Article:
) There is no doubt that cigarette smoking is a substantial source of morbidity and premature morbidity the United States. Each year, cigarette smoking causes about 30 to 40 percent of coronary heart disease deaths and 30 percent of cancer deaths, leading to nearly half a million deaths each year. Yet, despite these statistics, there are more than 54 million smokers in the nation. Four million of these are adolescents and over 3,000 youth start smoking each day. If these rates of teenage smoking continue, the costs to society will be enormous. Cigarette smoking has become so widespread in youth that it is considered a """"""""pediatric disease"""""""" by the Food and Drug Administration. Studies suggest that most adults could be prevented from becoming tobacco users if they could be kept tobacco-free during adolescence. This finding suggests that preventive efforts focus on adolescence, a known risk period for the initiation of smoking. This proposal seeks to apply a psychopharmacologic high risk paradigm to prevent regular smoking and nicotine dependence in adolescence. The work has three innovative features: 1) use of epidemiologic data to define a group of adolescents at high risk for smoking; 2) use of an anti-smoking medication that also addresses clinical features of the high-risk group and 3) implementation of procedure to facilitate the long-term follow-up of research participants. These features are defined by the three main aims of our proposal. Prior work shows that children with attention deficit hyperactivity disorder (ADHD), who also have comorbid conduct, mood or anxiety disorders, are at high risk for regular smoking and nicotine dependence. Thus, our first aim is to recruit a group of these adolescents into a preventative treatment protocol, before they have initiated regular smoking.
Our second aim i s to complete a double-blind clinical trial of bupropion for the prevention of smoking in high-risk ADHD adolescents. Bupropion is an appropriate agent for this group for several reasons. It is efficacious for the treatment of depression, one of the most common comorbid disorders in the high risk group. Moreover, prior research also shows that it reduces ADHD symptoms and is an effective treatment for smoking cessation. Moreover, its putative mechanism of action affects neural systems believed to mediate both ADHD and smoking. In addition to these main aims, we will assess the effects of bupropion on symptoms of ADHD and depression and will implement procedures that will allow us to study the outcome of this sample in future proposals, should that be warranted. We will use a balanced, double-blind, placebo-controlled study design. Sixty-five high risk adolescents will be given placebo and sixty-five bupropion. Subjects will he recruited over a 3-month period and will have varying lengths of follow-up based on when they were recruited into the study. The study is designed so that each subject will have at least one year of follow-up data. Some subjects will have as much as 3.5 years of follow-up data. The use of pharmacological agents, such as Bupropion, have not been explored in the prevention of cigarette smoking. Since this medication has been used for both the treatment of ADHD and cigarette smoking, it could aid in the prevention of cigarette smoking in this high-risk population. The number of cases that could he prevented is not trivial. Since there are estimated to be 3.5 million children with ADHD and 20% have been shown to be smokers, targeting this group could potentially impact 700,000 children and adolescents.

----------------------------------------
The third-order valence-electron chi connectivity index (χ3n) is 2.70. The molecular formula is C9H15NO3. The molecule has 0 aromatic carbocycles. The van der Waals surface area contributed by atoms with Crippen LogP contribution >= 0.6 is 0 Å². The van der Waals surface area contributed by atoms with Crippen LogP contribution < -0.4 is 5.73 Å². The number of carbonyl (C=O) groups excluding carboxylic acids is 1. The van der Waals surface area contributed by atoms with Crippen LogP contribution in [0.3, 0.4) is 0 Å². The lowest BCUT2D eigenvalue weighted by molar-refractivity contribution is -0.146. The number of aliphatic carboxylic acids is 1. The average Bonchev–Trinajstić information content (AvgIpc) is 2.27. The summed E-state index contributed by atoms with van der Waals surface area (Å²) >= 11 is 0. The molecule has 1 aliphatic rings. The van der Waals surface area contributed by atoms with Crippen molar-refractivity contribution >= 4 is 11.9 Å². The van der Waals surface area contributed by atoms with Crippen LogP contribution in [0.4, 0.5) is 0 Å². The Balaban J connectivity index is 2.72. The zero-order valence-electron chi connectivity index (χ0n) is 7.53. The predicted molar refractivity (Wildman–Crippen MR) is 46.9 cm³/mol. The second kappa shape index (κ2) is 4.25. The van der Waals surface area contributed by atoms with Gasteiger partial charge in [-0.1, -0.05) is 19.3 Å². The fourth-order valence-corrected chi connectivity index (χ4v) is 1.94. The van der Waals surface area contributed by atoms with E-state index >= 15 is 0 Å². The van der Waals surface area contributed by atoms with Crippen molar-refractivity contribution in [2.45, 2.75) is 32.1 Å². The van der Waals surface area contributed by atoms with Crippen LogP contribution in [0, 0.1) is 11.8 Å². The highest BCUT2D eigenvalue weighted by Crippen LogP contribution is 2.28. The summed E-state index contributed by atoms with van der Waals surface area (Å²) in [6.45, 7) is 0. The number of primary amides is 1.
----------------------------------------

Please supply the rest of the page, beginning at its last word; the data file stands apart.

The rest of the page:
National Institute of Health (NIH)
National Institute on Drug Abuse (NIDA)
Research Project (R01)
Project #
Application #
Study Section
Special Emphasis Panel (ZCA1-SRRB-Y (O3))
Program Officer
Reider, Eve
Project Start
Project End
Budget Start
Budget End
Support Year
Fiscal Year
Total Cost
Indirect Cost
Massachusetts General Hospital
United States
Zip Code